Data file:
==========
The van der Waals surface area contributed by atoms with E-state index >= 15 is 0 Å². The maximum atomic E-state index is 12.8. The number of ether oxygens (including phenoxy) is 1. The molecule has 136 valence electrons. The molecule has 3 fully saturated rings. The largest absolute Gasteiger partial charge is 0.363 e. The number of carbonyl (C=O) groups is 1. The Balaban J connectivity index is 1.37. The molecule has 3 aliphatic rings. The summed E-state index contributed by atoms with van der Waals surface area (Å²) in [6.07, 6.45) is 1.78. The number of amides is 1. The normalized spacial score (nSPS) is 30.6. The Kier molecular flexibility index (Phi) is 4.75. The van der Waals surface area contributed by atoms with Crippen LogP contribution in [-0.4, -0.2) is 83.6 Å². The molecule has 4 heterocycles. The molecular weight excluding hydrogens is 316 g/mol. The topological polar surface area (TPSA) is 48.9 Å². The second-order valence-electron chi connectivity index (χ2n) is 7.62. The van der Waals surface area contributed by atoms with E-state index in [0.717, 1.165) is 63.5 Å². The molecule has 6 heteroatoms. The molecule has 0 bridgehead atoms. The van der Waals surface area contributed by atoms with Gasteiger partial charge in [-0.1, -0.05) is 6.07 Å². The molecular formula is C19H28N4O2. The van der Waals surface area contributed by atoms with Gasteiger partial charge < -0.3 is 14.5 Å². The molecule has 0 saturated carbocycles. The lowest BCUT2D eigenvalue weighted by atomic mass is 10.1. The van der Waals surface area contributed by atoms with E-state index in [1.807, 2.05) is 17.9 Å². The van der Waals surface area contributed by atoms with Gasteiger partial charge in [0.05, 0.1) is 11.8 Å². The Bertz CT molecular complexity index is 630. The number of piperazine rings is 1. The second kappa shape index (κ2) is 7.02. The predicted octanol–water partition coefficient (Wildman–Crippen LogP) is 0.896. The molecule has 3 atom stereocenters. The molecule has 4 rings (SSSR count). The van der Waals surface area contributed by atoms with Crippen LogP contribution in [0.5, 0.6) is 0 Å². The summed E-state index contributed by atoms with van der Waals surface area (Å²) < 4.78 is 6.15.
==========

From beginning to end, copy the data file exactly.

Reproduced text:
The van der Waals surface area contributed by atoms with E-state index >= 15 is 0 Å². The maximum atomic E-state index is 12.8. The number of ether oxygens (including phenoxy) is 1. The molecule has 136 valence electrons. The molecule has 3 fully saturated rings. The largest absolute Gasteiger partial charge is 0.363 e. The number of carbonyl (C=O) groups is 1. The Balaban J connectivity index is 1.37. The molecule has 3 aliphatic rings. The summed E-state index contributed by atoms with van der Waals surface area (Å²) in [6.07, 6.45) is 1.78. The number of amides is 1. The normalized spacial score (nSPS) is 30.6. The Kier molecular flexibility index (Phi) is 4.75. The van der Waals surface area contributed by atoms with Crippen LogP contribution in [-0.4, -0.2) is 83.6 Å². The molecule has 4 heterocycles. The molecular weight excluding hydrogens is 316 g/mol. The topological polar surface area (TPSA) is 48.9 Å². The second-order valence-electron chi connectivity index (χ2n) is 7.62. The van der Waals surface area contributed by atoms with E-state index in [0.717, 1.165) is 63.5 Å². The molecule has 6 heteroatoms. The molecule has 0 bridgehead atoms. The van der Waals surface area contributed by atoms with Gasteiger partial charge in [-0.1, -0.05) is 6.07 Å². The molecular formula is C19H28N4O2. The van der Waals surface area contributed by atoms with Gasteiger partial charge < -0.3 is 14.5 Å². The molecule has 0 saturated carbocycles. The lowest BCUT2D eigenvalue weighted by atomic mass is 10.1. The van der Waals surface area contributed by atoms with E-state index in [1.807, 2.05) is 17.9 Å². The van der Waals surface area contributed by atoms with Gasteiger partial charge in [0.05, 0.1) is 11.8 Å². The Bertz CT molecular complexity index is 630. The number of piperazine rings is 1. The second kappa shape index (κ2) is 7.02. The predicted octanol–water partition coefficient (Wildman–Crippen LogP) is 0.896. The molecule has 3 atom stereocenters. The molecule has 4 rings (SSSR count). The van der Waals surface area contributed by atoms with Crippen LogP contribution in [0.5, 0.6) is 0 Å². The summed E-state index contributed by atoms with van der Waals surface area (Å²) < 4.78 is 6.15.